The Bhagavad Gita – Capsule 13

The Bhagavad Gita in Capsules – Chapter 13

The book “The Prasthānatraya – An Introduction” by Revered Swami Harshananda, President of Ramakrishna Math, Bengaluru was published in 2001. The Swami has bestowed on us a summary of the 18 chapters of the Bhagavad Gita of Lord Krishna. I bow my head in reverence and in praise of Swamiji and pray for his blessings in my taking the liberty of retyping the summary from the book and posting it in my blog.

This is the Summary of the thirteenth chapter, Kshetra-kshetrajna Yoga

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Continuing the spiritual discourse, Srīkrishna now describes the kshetra (the field) and the kshetrajna (the knower of the field), the terms used in a philosophical sense.

The body is the kshetra or the field and the Self or the soul is the kshetrajna or the knower of the field.

Details of the two have been described by the sages in several works. In the ultimate analysis, Srīkrishna as the Supreme Lord is the kshetrajna in all the kshetras.

The five elements, ego-sense, intellect, sense-organs, mind, objects of senses, pleasure and pain – all these belong to the kshetra.

Jnāna or knowledge consists in cultivating certain virtues like humility, simplicity, nonviolence, uprightness, service to the preceptor, purity, self-control, detachment, absence of egoism, equanimity and devotion to Srīkrishna, the Lord.

Resorting to lonely places, shunning crowds, steady devotion to spiritual wisdom – these also help in getting jnāna or wisdom.

Then follows a description of the jneya, that which is to be known, viz., Brahman, by knowing which one gets immortality. It is without beginning and cannot be defined as either existence or nonexistence. It has its hands, feet, eyes, and faces everywhere. It pervades everything. Though it reveals itself through the functions of the senses, it is without sense-organs. It is inside and outside of all beings. It is the light of lights; it is knowledge as well as the known and is established in the hearts of all.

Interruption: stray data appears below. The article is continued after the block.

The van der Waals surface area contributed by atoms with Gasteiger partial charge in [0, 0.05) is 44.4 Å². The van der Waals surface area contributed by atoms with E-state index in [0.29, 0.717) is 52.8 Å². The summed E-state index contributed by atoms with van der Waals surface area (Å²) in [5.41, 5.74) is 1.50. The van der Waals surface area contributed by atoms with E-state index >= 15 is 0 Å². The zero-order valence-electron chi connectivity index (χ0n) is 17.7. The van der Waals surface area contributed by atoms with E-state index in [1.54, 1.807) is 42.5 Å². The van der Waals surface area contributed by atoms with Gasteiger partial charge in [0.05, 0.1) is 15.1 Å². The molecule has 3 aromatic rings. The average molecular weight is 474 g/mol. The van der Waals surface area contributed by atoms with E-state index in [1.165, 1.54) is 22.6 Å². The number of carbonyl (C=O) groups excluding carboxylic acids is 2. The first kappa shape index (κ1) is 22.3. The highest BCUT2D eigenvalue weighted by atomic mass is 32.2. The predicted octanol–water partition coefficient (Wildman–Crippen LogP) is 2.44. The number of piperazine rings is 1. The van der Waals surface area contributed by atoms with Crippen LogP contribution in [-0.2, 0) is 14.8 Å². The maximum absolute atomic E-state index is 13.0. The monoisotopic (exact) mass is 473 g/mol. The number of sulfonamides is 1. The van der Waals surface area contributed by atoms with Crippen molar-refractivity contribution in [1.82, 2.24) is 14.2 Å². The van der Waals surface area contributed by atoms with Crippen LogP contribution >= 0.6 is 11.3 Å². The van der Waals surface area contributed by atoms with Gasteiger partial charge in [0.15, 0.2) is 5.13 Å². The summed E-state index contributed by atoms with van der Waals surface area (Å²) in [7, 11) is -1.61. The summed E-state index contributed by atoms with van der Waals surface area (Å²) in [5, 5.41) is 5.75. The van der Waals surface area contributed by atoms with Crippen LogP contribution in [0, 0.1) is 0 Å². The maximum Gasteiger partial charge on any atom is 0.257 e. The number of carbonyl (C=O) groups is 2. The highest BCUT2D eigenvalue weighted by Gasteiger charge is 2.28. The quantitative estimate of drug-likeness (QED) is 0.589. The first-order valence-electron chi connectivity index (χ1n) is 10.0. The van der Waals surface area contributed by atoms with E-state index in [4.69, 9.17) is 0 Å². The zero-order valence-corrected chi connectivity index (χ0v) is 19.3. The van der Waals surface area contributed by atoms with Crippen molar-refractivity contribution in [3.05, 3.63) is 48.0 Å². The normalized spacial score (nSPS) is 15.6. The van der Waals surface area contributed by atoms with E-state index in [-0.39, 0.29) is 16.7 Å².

Prakriti  (nature, the kshetra) and purusha (the being, kshetrajna) are both beginningless. Purusha, being stationed in prakriti experiences pleasure and pain born out of the gunas. It is attachment to the gunas that causes transmigration in good or bad births. One who knows the purusha and the prakriti thus will transcend rebirth. Those who realize the ātman (the purusha) through the pure mind or through Jnānayoga or Karmayoga will transcend death. All objects in thus world have een created out of the conjunction of kshetra and kshetrajna. Parameshvara, the Supreme Lord, exists in all without distinction. One who realizes this fact attains the final goal of life.

It is prakriti or nature that acts whereas the Self, though stationed in the body, never acts nor gets tainted, even as the sky. The kshetrajna (the knower, the Self) illumines the kshetra (the body) with consciousness like the sun illuminating the whole world. Those who can intuit the difference between the two – the kshetra and the kshetrajna – will attain Brahman.

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Courtesy: Swami Harshananda  (emphases, if any, are mine. – nytanaya)

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